CHIP-8 implementation in Rust targeting AVR microcontrollers
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README.md

CHIP-8 implementation for a very simple breadboard toy

This is a CHIP-8 virtual machine implementation running on AVR.

Its big party trick is that it is written in Rust: it is the first non-trivial Rust application running on AVR. You can read about its development process in my blog post. The CHIP-8 VM itself is implemented in a separate, portable crate written in idiomatic Rust fashion, heavily using algebraic data types and pattern matching; this crate can then be used both to build an SDL-based desktop app and also this crate running on AVR microcontrollers.

The intended hardware is a simple circuit with very few components:

  • AVR ATMega328P microcontroller
  • PCD8522 84x48 monochrome LCD
  • Microchip 23K640 serial RAM
  • 4x4 keypad
  • 10K resistors (4 pcs)
  • 10K trimpot

All of these components come in throughhole versions so it is very easy to build it on a breadboard. NOTE THE RAM CHIP DOESN'T SUPPORT 5 Volts. The board is meant to be powered at 3.3 Volts. An Arduino Uno is going to fry the RAM chip.

Schematics Photo of breadboard version

Building

AVR support in Rust is not yet available its mainline version, and there are some questionable hacks that I had to add to work around some compiler bugs and missing features. All this means you'll need to build very specific versions of LLVM and Rust to be able to compile this crate. Also, because of some remaining bugs in the LLVM AVR backend, Rust's stock libcore cannot be compiled yet; we need to use Xargo to link to a slightly stripped down version.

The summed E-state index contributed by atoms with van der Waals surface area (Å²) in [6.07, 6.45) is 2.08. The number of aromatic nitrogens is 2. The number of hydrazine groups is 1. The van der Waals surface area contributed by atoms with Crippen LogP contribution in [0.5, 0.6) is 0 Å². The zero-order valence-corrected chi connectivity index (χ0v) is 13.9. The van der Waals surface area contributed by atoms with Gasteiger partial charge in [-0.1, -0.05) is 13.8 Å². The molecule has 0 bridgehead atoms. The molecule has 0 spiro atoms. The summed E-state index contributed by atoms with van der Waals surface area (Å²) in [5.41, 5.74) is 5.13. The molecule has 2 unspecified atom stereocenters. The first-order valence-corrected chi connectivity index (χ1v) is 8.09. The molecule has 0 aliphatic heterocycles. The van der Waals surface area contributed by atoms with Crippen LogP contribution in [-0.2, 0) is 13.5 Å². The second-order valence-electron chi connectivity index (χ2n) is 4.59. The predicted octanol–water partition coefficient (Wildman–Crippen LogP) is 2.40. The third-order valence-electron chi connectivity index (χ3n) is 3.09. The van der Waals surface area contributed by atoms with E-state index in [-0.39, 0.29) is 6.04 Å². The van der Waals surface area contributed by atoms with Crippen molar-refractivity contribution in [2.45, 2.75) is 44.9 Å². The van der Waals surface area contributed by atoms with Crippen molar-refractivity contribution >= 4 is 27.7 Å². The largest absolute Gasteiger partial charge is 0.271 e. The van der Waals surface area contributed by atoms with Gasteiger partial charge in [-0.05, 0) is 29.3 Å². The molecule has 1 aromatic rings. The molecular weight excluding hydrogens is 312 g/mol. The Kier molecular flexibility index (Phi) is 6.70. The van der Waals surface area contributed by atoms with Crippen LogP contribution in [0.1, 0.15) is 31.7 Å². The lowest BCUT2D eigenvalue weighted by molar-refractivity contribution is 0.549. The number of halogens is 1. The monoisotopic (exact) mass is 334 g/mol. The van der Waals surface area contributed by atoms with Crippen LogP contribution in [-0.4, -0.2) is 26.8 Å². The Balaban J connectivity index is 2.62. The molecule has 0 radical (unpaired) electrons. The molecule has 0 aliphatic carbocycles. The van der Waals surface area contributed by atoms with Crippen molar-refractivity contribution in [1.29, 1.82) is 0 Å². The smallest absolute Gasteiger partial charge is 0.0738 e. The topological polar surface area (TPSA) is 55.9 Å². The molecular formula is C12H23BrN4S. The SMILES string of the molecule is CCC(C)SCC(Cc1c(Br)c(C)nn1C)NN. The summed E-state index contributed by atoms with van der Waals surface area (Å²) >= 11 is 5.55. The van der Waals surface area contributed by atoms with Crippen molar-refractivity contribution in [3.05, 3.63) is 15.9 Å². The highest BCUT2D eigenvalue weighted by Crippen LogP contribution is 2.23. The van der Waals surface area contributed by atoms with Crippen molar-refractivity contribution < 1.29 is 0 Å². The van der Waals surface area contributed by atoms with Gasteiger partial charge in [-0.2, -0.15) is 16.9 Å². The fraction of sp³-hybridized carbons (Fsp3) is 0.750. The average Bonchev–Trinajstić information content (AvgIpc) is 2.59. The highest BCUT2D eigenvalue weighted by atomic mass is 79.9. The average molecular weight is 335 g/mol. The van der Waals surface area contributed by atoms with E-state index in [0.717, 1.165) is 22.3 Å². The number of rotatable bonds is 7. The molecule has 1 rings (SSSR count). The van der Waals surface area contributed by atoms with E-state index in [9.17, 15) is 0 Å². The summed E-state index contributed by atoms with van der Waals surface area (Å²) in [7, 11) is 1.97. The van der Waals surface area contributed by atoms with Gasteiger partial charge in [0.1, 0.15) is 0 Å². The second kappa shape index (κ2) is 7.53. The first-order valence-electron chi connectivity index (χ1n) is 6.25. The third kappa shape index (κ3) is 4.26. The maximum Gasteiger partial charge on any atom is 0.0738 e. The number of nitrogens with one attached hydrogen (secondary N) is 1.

1. Build branch of LLVM with AVR support + kludges

$ git clone -b avr-rust-demo https://github.com/avr-rust/llvm.git llvm-avr
$ mkdir -p build/llvm
$ cd build/llvm
$ cmake ../../llvm-avr -DLLVM_EXPERIMENTAL_TARGETS_TO_BUILD=AVR -DLLVM_TARGETS_TO_BUILD=X86
$ make
$ cd ../...

2. Build branch of rustc with AVR support

$ git clone -b avr-support https://github.com/avr-rust/rust.git rust-avr
$ mkdir -p build/rust
$ cd build/rust
$ ../../rust-avr/configure --llvm-root=$(realpath ../llvm)
$ make
$ cd ../..

3. Register freshly-built Rust AVR toolchain with rustup (needed to work around a Xargo bug)

$ rustup toolchain link avr-toolchain $(realpath build/rust/build/x86_64-unknown-linux-gnu/stage1
$ rustup default avr-toolchain

4. Build chip8-avr and all its dependencies using Xargo

$ git clone https://github.com/gergoerdi/rust-avr-chip8-avr chip8-avr
$ cd chip8-avr
$ sh build.sh

Running

The above process will result in the AVR ELF executable target/avr-atmega328p/release/chip8-avr.elf. This executable can be uploaded to the ATMega328P via an AVR programmer; or if you use something like an Arduino Pro 3.3V or an Adafruit Trinket Pro 3.3V, you can upload it directly via USB.

Another way of trying it out is simulation: I've implemented a SimAVR-based simulator for the above schematics that almost runs in real time, as an interactive SDL app.

What's next?

There is no shortage of Rust and LLVM bugs and missing features in the AVR backends, if you want to help out.